It’s the End of the World As We Know It . . . and I Feel Fine

Environmentalists have never been very good at predicting the apocalypse, but that doesn’t keep us from trying. Such was the case in 1968, when Paul Ehrlich published The Population Bomb. Seven years later, he warned that hundreds of millions of people would starve due to widespread famine and that society would enter a “genuine age of scarcity.” But the bomb turned out to be a dud (at least in the near term), and the specter of mass starvation remained exactly that—a specter.

Still, doomsaying can be a hard habit to kick. In 1980, Ehrlich famously bet the economist Julian Simon that the prices of five metals (harbingers of resource shortages) would rise by decade’s end. But 1990 came and went, and the prices had actually dropped. While Ehrlich has since offered caveats—the price of oil doubled during the same decade, he notes—the fact remains that he gambled and lost.

All of which raises a question that makes environmentalists squirm: why has the human condition— incontrovertibly and inconveniently, it would seem—gotten better and better, even as most ecosystem services have declined? In a recent BioScience paper, a team of researchers led by Ciara Raudsepp-Hearne of McGill University confronts this “environmentalist’s paradox.” (1)

The authors consider four possibilities. First, the numbers are wrong, and we actually aren’t doing fine. But they are quick to reject this. The Human Development Index has increased in all major regions of the world over the past 35 years, while the global poverty rate has dropped by nearly 75 percent. Even with the recent spate of local catastrophes—an inundated Pakistan, a scorched Russia—humans by almost any measure are living longer, healthier lives than ever before.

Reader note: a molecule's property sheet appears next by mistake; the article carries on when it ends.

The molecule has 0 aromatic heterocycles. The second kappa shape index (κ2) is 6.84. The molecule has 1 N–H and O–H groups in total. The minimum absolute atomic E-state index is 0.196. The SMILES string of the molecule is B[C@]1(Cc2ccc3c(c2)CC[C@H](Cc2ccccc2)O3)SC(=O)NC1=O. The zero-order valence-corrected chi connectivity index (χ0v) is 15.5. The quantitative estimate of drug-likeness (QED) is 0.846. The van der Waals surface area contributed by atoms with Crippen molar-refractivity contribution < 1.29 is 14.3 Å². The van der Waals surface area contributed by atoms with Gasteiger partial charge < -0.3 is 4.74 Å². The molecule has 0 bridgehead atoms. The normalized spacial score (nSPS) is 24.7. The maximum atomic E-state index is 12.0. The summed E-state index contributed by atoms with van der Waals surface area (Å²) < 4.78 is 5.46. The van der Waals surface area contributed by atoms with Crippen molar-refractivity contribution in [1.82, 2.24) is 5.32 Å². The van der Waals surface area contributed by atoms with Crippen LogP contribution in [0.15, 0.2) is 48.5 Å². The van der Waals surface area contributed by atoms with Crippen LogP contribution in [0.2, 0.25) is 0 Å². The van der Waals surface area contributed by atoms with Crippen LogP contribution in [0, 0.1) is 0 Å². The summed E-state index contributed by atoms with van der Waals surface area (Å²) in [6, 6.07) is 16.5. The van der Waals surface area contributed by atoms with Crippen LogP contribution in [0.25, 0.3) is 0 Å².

What about food, then? Few revolutions have matched the impact of the Green Revolution, and human well-being depends largely on having enough to eat. Since food availability is increasing, perhaps it overwhelms whatever other privations we suffer. But while all this is true, the authors consider food a factor in the paradox but not an explanation.

In a similar vein, maybe technology is the savior, having (as the authors put it) “decoupled well-being from nature.” But support for this idea is ambiguous at best. Even with advances in technology, we still depend on ecosystem services more than ever. And it’s not as though technologies make us less dependent on those services—rather, they tend to let us use more of them than we were able to before. Which is how we end up with things such as—oh, say—deep-sea oil drilling or fracking.

This leads to the fourth hypothesis: that we have not yet begun to feel the full brunt of our depredations, due to a time lag, and wholesale collapse may be just around the corner. This is at once the most plausible answer and the most frustrating. The authors purport to tackle something that makes us uncomfortable, but their lasting message is one that leaves us in a very comfortable place. The environment is going down the tubes. Even if we haven’t paid for it yet, we’re about to—just you wait! Sound familiar? It’s Ehrlich’s old gamble. ❧

—Eric Wagner

1. Raudsepp-Hearne, C. et al. 2010. Untangling the environmentalist’s paradox: Why is human well-being increasing as ecosystem services degrade? BioScience 60(8):576-589.

Eric Wagner is a freelance writer based in Seattle, Washington.

Illustration ©Lorenz/Avelar/Getty

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4 Comments

  • Pete Hart February 14, 2011 at 11:46 am

    I would strongly challenge the authors’ conclusions based on using per-capita GNI as a principal portion of their index. If for no other reason, inequity in distribution of income and wealth has skyrocketed. Per-capita figures are an economist’s way of ignoring what life is really like for millions, while ignoring the disturbing effects of concentration of wealth and income.

    Reply

  • Mike Quinn February 16, 2011 at 8:42 am